HR leaders would be hard pressed to find a term that matters more
Diversity, diversity, diversity. HR leaders would be hard pressed to find a term that matters more in the modern world of work. But what does the word actually mean?
We spoke to Rachel Williams, global head of diversity and inclusion at StubHub, who revealed the key to authentic inclusion.
“For me, I believe companies need to elevate the emotional intelligence of their leadership team through integrated and immersive workshops - prior to seeking diversity though recruiting programs and initiatives,” she told HRD.
“If an underrepresented candidate feels as if they’re not going to be accepted in an environment because they experienced bias during the recruitment process, they simply won’t join. And if you do manage to eek them through a process that’s full of bias, then they’ll eventually leave when they inevitably come up against that bias within the company.
Rachel advocates working on the employees you have, elevating the empathy of the employees already there – so that the welcoming environment is already established.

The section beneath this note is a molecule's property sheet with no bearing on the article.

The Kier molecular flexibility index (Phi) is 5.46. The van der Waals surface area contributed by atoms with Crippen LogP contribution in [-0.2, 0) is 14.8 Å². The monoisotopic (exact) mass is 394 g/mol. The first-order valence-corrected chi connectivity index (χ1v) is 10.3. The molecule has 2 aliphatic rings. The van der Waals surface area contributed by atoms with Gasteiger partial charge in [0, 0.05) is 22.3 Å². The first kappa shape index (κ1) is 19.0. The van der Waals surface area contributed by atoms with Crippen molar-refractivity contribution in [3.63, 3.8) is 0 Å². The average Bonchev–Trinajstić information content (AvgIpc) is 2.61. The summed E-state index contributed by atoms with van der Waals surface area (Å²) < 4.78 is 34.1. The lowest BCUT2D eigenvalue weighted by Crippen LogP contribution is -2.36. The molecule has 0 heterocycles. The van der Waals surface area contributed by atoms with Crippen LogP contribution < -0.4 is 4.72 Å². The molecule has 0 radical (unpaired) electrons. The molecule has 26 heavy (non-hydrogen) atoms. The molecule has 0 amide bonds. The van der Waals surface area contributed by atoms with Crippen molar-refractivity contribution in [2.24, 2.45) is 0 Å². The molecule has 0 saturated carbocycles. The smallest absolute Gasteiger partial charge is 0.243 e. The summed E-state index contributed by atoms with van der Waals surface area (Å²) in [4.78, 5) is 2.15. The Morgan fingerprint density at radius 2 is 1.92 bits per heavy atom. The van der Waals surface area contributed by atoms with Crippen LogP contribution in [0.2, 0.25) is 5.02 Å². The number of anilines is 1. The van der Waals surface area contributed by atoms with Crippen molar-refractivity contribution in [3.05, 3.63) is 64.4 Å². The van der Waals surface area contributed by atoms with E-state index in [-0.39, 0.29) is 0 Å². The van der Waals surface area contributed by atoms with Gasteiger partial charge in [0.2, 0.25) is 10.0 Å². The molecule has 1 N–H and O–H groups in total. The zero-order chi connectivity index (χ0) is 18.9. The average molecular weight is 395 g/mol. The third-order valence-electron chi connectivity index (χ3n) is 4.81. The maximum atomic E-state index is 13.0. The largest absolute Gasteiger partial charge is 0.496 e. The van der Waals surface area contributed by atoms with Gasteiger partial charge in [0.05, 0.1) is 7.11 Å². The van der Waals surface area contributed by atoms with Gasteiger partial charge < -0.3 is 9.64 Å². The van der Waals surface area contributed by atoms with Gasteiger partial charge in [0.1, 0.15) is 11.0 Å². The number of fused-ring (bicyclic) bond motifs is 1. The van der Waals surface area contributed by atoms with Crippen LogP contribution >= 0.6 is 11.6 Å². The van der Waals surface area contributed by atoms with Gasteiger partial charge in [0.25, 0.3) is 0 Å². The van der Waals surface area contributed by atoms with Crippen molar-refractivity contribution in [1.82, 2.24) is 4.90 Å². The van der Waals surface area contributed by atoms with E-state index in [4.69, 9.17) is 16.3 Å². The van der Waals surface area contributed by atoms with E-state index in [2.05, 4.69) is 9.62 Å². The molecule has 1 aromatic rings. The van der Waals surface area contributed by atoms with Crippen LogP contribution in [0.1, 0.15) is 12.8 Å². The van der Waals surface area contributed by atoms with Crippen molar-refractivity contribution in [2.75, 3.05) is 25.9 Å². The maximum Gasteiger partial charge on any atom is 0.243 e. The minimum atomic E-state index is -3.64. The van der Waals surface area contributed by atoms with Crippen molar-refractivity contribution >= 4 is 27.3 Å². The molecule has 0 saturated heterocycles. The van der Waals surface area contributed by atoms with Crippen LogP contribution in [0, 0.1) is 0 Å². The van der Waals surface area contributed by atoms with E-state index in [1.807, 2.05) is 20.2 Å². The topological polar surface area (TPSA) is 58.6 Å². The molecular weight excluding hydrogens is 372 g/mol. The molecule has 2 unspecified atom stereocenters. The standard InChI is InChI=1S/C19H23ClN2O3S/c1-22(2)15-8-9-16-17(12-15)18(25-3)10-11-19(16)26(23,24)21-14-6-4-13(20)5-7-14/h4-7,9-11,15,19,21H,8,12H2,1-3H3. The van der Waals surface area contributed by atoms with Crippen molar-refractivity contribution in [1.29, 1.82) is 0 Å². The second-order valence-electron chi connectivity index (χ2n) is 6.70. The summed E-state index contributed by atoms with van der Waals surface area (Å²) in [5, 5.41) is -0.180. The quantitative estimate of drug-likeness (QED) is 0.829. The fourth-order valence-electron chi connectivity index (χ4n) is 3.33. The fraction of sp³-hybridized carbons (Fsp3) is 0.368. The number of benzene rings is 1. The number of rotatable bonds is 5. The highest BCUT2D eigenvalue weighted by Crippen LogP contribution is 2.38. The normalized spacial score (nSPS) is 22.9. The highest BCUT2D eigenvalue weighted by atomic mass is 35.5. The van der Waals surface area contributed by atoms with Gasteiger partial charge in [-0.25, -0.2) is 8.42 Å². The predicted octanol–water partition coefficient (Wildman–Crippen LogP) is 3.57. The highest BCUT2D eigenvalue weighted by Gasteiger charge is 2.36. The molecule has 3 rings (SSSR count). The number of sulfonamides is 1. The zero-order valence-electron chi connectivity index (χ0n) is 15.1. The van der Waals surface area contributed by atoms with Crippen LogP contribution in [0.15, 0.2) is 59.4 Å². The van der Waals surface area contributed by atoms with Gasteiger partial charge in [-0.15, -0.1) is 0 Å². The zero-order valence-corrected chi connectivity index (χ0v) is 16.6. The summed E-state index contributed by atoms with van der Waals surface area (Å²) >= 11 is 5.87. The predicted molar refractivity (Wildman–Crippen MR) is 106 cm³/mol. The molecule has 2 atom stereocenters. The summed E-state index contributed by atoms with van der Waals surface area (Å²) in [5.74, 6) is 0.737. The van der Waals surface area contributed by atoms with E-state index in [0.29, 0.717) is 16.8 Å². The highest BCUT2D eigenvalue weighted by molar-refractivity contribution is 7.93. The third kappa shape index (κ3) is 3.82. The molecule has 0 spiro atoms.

If there’s one issue that HR can’t fake, it’s diversity. Some organizations may feel that they can fumble their way through an inclusivity program – but the truth will out.
“Every company pays some lip-service – or shall we call it aspirational speak – when it comes diversity and inclusion,” added Rachel.
“However, that doesn’t mean a company shouldn’t have visions and goals beyond where they are currently. I wouldn’t fault any companies for doing that. What I would say, is that there needs to be a level of integrity and honesty within a company. You have to be able to say here’s where we’d like to be, we may not be there right now - but once we do get there, please come and join us.”
Rachel told HRD that if a company shows they’re integral and transparent in their actions, there’s huge drawing potential.
Essentially, when potential employees see that an organization is acting ethically, they’ll want to be a part of that.